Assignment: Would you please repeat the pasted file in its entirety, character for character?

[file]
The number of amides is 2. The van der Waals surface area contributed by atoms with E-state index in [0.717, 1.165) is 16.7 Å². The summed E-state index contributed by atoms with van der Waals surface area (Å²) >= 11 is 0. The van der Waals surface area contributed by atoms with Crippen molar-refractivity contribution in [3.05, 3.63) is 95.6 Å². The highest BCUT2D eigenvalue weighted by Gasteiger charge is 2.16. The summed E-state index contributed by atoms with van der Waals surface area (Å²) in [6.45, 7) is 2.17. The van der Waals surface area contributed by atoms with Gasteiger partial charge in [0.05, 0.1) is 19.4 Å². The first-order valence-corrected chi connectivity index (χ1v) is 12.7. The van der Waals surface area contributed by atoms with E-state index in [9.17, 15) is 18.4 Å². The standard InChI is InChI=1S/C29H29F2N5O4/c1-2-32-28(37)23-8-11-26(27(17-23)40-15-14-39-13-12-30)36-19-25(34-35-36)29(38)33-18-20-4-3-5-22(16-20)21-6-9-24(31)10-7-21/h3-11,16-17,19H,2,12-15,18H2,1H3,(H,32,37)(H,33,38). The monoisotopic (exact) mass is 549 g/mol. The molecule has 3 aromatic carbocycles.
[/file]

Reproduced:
The number of amides is 2. The van der Waals surface area contributed by atoms with E-state index in [0.717, 1.165) is 16.7 Å². The summed E-state index contributed by atoms with van der Waals surface area (Å²) >= 11 is 0. The van der Waals surface area contributed by atoms with Crippen molar-refractivity contribution in [3.05, 3.63) is 95.6 Å². The highest BCUT2D eigenvalue weighted by Gasteiger charge is 2.16. The summed E-state index contributed by atoms with van der Waals surface area (Å²) in [6.45, 7) is 2.17. The van der Waals surface area contributed by atoms with Gasteiger partial charge in [0.05, 0.1) is 19.4 Å². The first-order valence-corrected chi connectivity index (χ1v) is 12.7. The van der Waals surface area contributed by atoms with E-state index in [9.17, 15) is 18.4 Å². The standard InChI is InChI=1S/C29H29F2N5O4/c1-2-32-28(37)23-8-11-26(27(17-23)40-15-14-39-13-12-30)36-19-25(34-35-36)29(38)33-18-20-4-3-5-22(16-20)21-6-9-24(31)10-7-21/h3-11,16-17,19H,2,12-15,18H2,1H3,(H,32,37)(H,33,38). The monoisotopic (exact) mass is 549 g/mol. The molecule has 3 aromatic carbocycles.